There are a number of foods or food 'types' that can be used to colour e.g. tumeric, beet juice, saffron, paprika and so on BUT the trouble with cotton is that none of these will be washfast as such. I read a great piece a year or two back that debunked the claim some people make of garments being 'naturally food dyed' and so on. It's rather like the colourings that are used to make glace cherries red because without the colourant they would be beige and so on. Many of those 'naturally food dyed' claims are really about the typical food colourants used in industry. That said, it's always worth contacting say a hemp sales place (hemp yarns etc) to ask how they 'fix' their dyes when they claim to use 'natural' dyes. See what they say.
Most very natural dyes will fade and streak (be careful washing with other items) BUT this link claims the process to be colourfast. It combines everyday common dirt basically (but remember, many indigenous peoples use ochres for painting) with soymilk and it's the soy that is claimed to be the 'binder' between the dye of the ground dirt or stone and the cotton material. Soy is put through a manufacturing process so it may not be quite as 'natural' as we think BUT this appears to be worth a try for you. Let us know how you go with it if you try it out??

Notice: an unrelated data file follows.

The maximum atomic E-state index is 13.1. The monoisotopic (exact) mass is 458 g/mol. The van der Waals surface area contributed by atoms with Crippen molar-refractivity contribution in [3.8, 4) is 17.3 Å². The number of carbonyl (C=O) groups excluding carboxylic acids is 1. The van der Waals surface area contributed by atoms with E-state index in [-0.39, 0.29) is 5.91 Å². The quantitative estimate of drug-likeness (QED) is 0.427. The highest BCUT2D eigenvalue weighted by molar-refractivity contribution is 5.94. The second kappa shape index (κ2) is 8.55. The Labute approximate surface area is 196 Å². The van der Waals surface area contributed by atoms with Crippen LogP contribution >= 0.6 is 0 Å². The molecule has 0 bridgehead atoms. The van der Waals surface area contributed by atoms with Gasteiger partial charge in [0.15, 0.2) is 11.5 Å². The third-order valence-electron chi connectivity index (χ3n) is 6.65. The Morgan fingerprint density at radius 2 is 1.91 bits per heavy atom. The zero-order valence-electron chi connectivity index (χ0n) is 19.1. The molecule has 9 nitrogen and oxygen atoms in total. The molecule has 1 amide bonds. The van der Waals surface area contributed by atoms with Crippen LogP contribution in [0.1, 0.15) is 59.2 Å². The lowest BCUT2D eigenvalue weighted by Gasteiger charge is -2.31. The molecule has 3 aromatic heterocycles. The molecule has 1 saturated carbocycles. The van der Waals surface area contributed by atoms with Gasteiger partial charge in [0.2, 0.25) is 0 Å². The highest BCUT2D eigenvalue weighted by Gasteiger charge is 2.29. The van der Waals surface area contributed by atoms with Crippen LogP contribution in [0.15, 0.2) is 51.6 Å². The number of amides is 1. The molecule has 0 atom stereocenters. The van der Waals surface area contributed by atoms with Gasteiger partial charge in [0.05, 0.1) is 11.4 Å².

As another tip my mother and grandmother used to always add salt to a new garment as it was first washed (add salt to the water) claiming it would 'hold' the colour.